Head-honcho Michael Greene spent several uncomfortable moments at this year’s Grammys awards ceremony to drone on about how bad technology has become for the music industry. Remember the Sony Walkman? When did it become Mr. Greene’s responsibility to decide how much technology is too much?
He called the concept of music downloading, “the most insidious virus in our midst”; forgetting, perhaps, that the vast majority of the cash cows seated before him have donated vast amounts of time, talent, money, and their commoditized names fighting another disease that might just possibly be more real, and more insidious.
MSNBC complains that there were more blank CDs sold last year than commercially-produced music CDs… forgetting perhaps that at least some of these were used to hold backups of data?
Steven Levy has posted an article called, “The Customer Is Always Wrong“. He notes that in a recent Senate Commerce Committee hearing, Senator Fritz Hollings exclaimed, ‘When Congress sits idly by in the face of these [file-sharing] activities, we essentially sanction the Internet as a haven for thievery,’ said the committee chairman, charging ‘over 10 million people’ with stealing.”
Hollings wants to make the technology found commonly in PCs today (CD burners, blank CDs, MP3-ripping software) illegal to manufacture and sell; or at least hindered to prevent their common usage.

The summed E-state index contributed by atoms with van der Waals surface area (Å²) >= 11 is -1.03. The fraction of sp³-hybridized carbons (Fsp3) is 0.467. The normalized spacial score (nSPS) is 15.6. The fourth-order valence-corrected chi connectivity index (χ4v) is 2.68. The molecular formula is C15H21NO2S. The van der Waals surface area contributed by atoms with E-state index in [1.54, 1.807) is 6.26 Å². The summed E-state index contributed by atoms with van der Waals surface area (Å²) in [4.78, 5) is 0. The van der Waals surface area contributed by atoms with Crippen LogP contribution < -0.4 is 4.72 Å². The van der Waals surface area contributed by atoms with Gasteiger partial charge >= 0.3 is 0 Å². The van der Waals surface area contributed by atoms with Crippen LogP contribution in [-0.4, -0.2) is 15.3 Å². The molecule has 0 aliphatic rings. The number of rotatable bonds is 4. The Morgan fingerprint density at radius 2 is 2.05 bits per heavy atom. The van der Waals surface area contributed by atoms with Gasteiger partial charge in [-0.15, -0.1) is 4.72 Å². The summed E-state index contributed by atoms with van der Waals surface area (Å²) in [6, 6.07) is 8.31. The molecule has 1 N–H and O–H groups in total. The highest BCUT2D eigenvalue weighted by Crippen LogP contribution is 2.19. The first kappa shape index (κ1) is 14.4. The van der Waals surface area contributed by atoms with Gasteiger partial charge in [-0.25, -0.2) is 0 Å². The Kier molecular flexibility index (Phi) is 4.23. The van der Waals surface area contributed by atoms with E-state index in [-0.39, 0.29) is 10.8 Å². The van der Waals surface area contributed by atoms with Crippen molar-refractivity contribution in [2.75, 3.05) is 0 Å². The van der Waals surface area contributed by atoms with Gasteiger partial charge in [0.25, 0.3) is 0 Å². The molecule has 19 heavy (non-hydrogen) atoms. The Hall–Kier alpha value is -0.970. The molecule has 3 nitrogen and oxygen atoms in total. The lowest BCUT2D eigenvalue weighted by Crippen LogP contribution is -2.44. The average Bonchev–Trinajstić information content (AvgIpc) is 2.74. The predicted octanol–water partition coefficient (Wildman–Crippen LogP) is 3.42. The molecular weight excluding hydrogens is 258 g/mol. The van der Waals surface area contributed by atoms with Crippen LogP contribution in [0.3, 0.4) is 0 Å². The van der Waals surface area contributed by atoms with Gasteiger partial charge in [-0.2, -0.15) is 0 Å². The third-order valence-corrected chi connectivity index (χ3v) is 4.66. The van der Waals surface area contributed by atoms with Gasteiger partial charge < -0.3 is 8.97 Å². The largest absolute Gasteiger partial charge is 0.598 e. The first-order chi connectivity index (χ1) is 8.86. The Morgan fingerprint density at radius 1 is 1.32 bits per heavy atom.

It is ironic that at this same year’s Grammy awards ceremony, Apple won for ‘outstanding technical contributions to the music industry and recording field’. “We love music and are thrilled to play a part in how music is created and enjoyed,” noted Steve Jobs. “We are honored to be receiving our industry’s first Technical Grammy and we look forward to making many more contributions in the years ahead.” He didn’t seem to be worried that later that evening, he would be called a criminal.
When the whole ‘Napster thing’ was all over the news, I had mixed feelings. As a musician, I thought Napster was a great channel to be heard, and to hear music that I otherwise might not have been exposed to (read: albums that I probably wouldn’t have opened my wallet for). I agree that passing around copies of music illegally is a problem, and that it probably happened more than it should — that’s human nature.
But I also know that if I were your garden-variety Britney Spears fan (OK, she’s not exactly Country, but a decent enough musician who understands the business of the music business), you can bet I would be a little more than put out if I found I could no longer transfer her latest boppings to my MP3 player. And when Britney sees her sales plummet, you can believe that she’s going to be anxious for the expiration date on her Big-Name recording contract.
When Michael Eisner and the other Fat-Pockets realize that the artists are fleeing, it will be too late for them to back-pedal.
Personally, I’m looking forward to it. [Looking for a new label, Britney? Call me…]